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Solicitor Sally Bryant’s voice cracks as she speaks with LSJ over the phone from the makeshift flood recovery centre in Orange, one of dozens of towns in the NSW’s Central West counting the toll of the most recent disaster to hit the state.

Bryant and her team of lawyers at Legal Aid NSW’s Disaster Response Legal Service (DRLS) have provided more than 4000 services to flood affected communities since 1 March this year, when catastrophic rainfall forced Lismore in the Northern Rivers under water.

In the last week, Bryant estimates her team has helped another 150 people across the Central West reeling in the aftermath of yet another devastating weather event. But this time, the tragedy hits closer to home for Bryant, who grew up in Cowra – an hour south of Orange – where flooding has also swept through.

“So many of our clients have lost absolutely everything. They have lost their clothes, their vehicles, their everything. It’s still very raw,” Bryant becomes emotional as she relays her account of the wreckage.

“The devastation is frightening.”

The DRLS team is dotted around the region at pop up recovery centres offering early intervention legal advice to displaced and distraught locals – the most recent at Eugowra, where 80 per cent of homes have been damaged. The recovery effort in Forbes will begin on Monday 28 November, as recovery agencies haven’t been able to secure a safe space within the town and the community has been isolated for weeks.

“We are stretching ourselves as much as we can in the immediate aftermath because we know that is when people need help. It is such a difficult and confusing time. That dislocation and complete shock,” Bryant, the DRLS manager, says.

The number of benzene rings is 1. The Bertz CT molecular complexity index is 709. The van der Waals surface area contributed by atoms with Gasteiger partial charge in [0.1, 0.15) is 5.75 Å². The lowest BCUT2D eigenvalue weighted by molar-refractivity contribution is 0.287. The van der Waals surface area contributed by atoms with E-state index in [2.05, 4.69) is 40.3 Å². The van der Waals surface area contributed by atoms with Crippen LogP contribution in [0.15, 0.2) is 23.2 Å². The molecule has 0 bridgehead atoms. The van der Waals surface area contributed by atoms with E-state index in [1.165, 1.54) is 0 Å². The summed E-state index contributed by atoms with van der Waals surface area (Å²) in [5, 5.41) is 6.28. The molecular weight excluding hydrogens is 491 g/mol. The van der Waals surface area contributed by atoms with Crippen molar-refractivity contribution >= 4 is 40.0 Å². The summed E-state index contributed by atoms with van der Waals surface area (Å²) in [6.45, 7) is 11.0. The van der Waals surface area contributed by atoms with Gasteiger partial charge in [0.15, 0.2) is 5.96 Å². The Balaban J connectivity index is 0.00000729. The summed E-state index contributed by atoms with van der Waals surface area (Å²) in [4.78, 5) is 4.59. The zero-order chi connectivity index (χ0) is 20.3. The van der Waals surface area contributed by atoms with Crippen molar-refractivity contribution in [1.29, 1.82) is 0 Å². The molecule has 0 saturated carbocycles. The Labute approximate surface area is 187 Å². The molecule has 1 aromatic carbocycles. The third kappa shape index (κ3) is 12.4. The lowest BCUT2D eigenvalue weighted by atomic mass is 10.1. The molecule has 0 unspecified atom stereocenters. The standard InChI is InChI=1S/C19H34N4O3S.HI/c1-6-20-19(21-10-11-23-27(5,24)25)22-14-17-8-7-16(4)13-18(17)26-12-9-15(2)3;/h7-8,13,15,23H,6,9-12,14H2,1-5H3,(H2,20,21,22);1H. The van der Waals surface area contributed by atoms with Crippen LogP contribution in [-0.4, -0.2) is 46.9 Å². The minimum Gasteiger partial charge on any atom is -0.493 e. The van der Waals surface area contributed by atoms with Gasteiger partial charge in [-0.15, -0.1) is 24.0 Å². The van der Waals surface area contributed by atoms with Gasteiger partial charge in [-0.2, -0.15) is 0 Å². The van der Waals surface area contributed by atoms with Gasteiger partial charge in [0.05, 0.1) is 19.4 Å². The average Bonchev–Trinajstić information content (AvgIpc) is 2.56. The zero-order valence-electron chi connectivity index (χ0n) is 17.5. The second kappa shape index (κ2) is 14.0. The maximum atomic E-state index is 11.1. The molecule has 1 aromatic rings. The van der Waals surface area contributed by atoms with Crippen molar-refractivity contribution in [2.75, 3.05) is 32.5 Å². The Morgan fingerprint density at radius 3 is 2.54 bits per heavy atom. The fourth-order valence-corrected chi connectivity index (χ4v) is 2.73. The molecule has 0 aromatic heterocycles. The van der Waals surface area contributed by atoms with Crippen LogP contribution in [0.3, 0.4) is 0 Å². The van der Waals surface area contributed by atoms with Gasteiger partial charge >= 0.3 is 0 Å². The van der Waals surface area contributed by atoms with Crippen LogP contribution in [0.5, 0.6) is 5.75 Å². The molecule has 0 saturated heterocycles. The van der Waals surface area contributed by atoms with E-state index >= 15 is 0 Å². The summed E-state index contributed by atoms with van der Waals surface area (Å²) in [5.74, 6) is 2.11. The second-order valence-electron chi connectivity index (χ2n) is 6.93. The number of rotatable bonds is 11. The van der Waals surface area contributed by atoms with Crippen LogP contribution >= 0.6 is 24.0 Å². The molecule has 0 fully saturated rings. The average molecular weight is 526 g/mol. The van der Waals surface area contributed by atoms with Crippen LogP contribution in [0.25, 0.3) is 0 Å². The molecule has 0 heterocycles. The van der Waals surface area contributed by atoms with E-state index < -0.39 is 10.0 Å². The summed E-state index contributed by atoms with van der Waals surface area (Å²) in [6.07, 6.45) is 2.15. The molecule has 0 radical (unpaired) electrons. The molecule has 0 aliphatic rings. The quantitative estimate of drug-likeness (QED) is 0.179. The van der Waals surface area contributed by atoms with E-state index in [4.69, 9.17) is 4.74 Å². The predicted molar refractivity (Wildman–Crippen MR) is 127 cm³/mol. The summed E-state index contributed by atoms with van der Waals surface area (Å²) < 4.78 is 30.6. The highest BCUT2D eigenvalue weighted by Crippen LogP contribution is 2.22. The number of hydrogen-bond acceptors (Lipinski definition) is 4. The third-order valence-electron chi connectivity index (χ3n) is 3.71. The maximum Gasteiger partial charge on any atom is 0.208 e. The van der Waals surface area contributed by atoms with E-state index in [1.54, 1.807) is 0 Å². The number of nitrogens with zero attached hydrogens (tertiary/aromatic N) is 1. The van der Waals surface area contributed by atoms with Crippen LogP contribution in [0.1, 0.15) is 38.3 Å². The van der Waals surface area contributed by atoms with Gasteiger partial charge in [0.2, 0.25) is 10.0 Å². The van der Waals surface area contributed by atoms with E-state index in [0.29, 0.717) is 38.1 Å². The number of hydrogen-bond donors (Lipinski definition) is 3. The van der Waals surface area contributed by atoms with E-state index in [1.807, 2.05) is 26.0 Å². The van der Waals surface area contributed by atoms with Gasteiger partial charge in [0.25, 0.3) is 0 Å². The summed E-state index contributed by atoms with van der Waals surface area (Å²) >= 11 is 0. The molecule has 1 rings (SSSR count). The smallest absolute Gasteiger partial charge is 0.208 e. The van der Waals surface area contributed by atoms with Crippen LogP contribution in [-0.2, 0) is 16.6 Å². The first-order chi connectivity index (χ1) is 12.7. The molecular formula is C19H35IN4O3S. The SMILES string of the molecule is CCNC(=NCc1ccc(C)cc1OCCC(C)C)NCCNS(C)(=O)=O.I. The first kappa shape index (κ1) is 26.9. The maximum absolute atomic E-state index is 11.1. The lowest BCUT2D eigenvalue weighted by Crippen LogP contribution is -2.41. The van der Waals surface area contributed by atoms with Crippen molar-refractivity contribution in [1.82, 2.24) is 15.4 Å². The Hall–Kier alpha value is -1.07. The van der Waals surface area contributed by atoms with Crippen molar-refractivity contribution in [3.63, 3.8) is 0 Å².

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Ma'ata Solofoni and Liz Lehmann DRLS solicitors at a recovery assistance point. Picture: Supplied

The scenes Bryant describes in Eugowra are not dissimilar to a warzone, scenes that have played out only too often in 2022. Entire houses have been ripped from their foundations and scattered at random points throughout the town. Hundreds of residents were airlifted to Orange, 80km away, by helicopter and are now holed up in emergency accommodation.

“The recovery centre has been set up at the Eugowra showground next to other government and local services. There are groceries, clothing, furniture, and tools, all donated, ready for anybody who needs them. This is when country towns come into their own. The support is amazing,” Bryant says.

“In Eugowra, we saw 30 clients on day one [of the DRLS being there]. The stories are all very similar in that nobody has ever seen anything like it. People aren’t calling it a flood; they are calling it an inland tsunami. Locals have described a wall of water. It is extraordinary how fast it happened.”

As flood waters recede and residents begin to confront the colossal rebuild, legal questions relating to insurance and financial hardship are materialising. Many residents across the Central West were uninsured for flood before the current disaster struck this month, as flood premiums grew to as much as $40,000 a year.

“At this stage, most of our advice is about flood exclusions in insurance policies, and definitions of flood versus storm and for those with flood cover, we have been advising clients about the insurance claims process and ensuring they are getting access to important additional benefits, like temporary accommodation,” Bryant explains.

“There are also questions around financial hardship because a lot of these people have lost absolutely everything. We have been giving advice about how to ask credit providers and banks for hardship variations, and also about their eligibility for Government Flood Relief Grants. We’ve also advised tenants about their rights where their rental property has flooded.”